Sam Aurelius Milam III
Consider the space program. As it’s presently presented to us, the people in the program can launch a rocket from the surface of the Earth and send it to rendezvous with a distant celestial object. NEAR Shoemaker is a good example.
Consider the prospects of a man who wants to knock a golf ball into a hole a few hundred yards away. He can actually see the hole, and it isn’t even a moving target. Even so, his likelihood of success is small. Compare to his chances the likelihood of successfully sending a rocket millions of miles through space to rendezvous with an invisible moving target that isn’t even anywhere near the location of the intended rendezvous. Any error at all can cause the rocket to miss its rendezvous by millions of miles. It seems impossible.
Consider further that the rocket will be launched from the surface of the Earth, which is spinning on its axis and traveling around the Sun. The angle of the axis isn’t always exactly the same, considering the seasons and, also, the precession of the axis. The speed of the orbit around the Sun isn’t constant because the orbit isn’t exactly circular. The direction of the rocket will also depend on the latitude of the launch site, the time of day, the thrust of the engines, the weather, the mass of the rocket, which will change as it consumes fuel, and probably on other things of which I’m not even aware. The trajectory of the rocket will curve as it travels. How is it possible to know how fast it will be going, and in which direction, when the engines eventually stop? That seems to me to be impossibly difficult to predict.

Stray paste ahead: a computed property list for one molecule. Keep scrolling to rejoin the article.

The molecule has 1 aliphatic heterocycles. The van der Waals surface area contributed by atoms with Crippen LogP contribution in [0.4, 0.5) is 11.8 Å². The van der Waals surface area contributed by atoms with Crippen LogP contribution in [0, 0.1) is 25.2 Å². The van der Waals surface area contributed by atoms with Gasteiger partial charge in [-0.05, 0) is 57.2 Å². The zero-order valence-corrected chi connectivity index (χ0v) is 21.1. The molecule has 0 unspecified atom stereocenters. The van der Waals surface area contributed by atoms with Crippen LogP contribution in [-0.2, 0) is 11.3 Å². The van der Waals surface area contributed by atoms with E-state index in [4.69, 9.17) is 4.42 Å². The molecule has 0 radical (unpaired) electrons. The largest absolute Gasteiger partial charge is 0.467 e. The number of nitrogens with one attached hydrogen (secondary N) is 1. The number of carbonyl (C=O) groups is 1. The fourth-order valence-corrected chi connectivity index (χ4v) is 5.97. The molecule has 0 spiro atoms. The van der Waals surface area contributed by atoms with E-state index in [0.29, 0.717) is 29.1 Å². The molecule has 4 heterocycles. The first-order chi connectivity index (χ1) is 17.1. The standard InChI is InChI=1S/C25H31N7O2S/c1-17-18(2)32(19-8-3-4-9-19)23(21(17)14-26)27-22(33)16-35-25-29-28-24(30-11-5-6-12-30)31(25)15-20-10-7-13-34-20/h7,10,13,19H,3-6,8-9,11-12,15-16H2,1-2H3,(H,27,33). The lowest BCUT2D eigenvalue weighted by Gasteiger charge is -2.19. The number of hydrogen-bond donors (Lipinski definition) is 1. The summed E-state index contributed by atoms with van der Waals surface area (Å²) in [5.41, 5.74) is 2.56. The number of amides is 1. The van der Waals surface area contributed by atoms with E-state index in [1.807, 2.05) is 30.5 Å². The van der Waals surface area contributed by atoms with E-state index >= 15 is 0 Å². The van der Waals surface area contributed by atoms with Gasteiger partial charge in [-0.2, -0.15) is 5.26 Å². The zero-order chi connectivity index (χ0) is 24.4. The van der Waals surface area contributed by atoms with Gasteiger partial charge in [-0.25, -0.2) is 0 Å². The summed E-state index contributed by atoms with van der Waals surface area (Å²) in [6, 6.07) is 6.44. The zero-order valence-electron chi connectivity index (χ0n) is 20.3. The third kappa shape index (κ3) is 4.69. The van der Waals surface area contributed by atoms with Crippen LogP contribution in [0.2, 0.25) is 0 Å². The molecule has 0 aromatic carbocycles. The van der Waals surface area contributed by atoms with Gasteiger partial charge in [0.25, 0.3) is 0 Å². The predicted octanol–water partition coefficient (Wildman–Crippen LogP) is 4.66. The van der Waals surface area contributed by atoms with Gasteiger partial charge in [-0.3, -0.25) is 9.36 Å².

Once the rocket is on its way, it’s trajectory will be influenced by the gravitational attractions of nearby celestial bodies, such as the Sun, the Moon, the Earth, the other planets in the Solar System and, eventually, the target itself. All of those forces will be constantly changing in both direction and strength. The only fixed reference points are the distant stars. All other reference points are on spinning objects that are moving along curved paths, with speeds and directions that change constantly. A successful rendezvous requires that the trajectories of both the rocket and the target must be precisely calculated. Supposedly, the people in the space program can do such calculations but, to me, it seems to be impossibly complex.
Given so many variables, course corrections might be necessary. That will require an exact knowledge of the rocket’s speed, mass, location, and direction at exactly the time that a course correction is to be made. Such knowledge can be acquired only by remote observation. The time delays for receiving such information, and for sending instructions to the rocket, mean that course corrections must be calculated for some future location of the rocket, not for its location at the time that the data was acquired. The length of the time delays for both receiving the information and sending the instructions will be constantly changing. Supposedly, the people in the space program can do all of those things, but the complexity of the process makes it seem, to me, to be impossible. We can’t even solve simple problems on our own planet, and I’m expected to believe that we safely landed NEAR Shoemaker, intact and undamaged, on a distant, spinning asteroid named Eros, just prior to Valentine’s Day, in 2001. Wait. Eros? Valentine’s Day? That seems more like a fairy tale than a news report.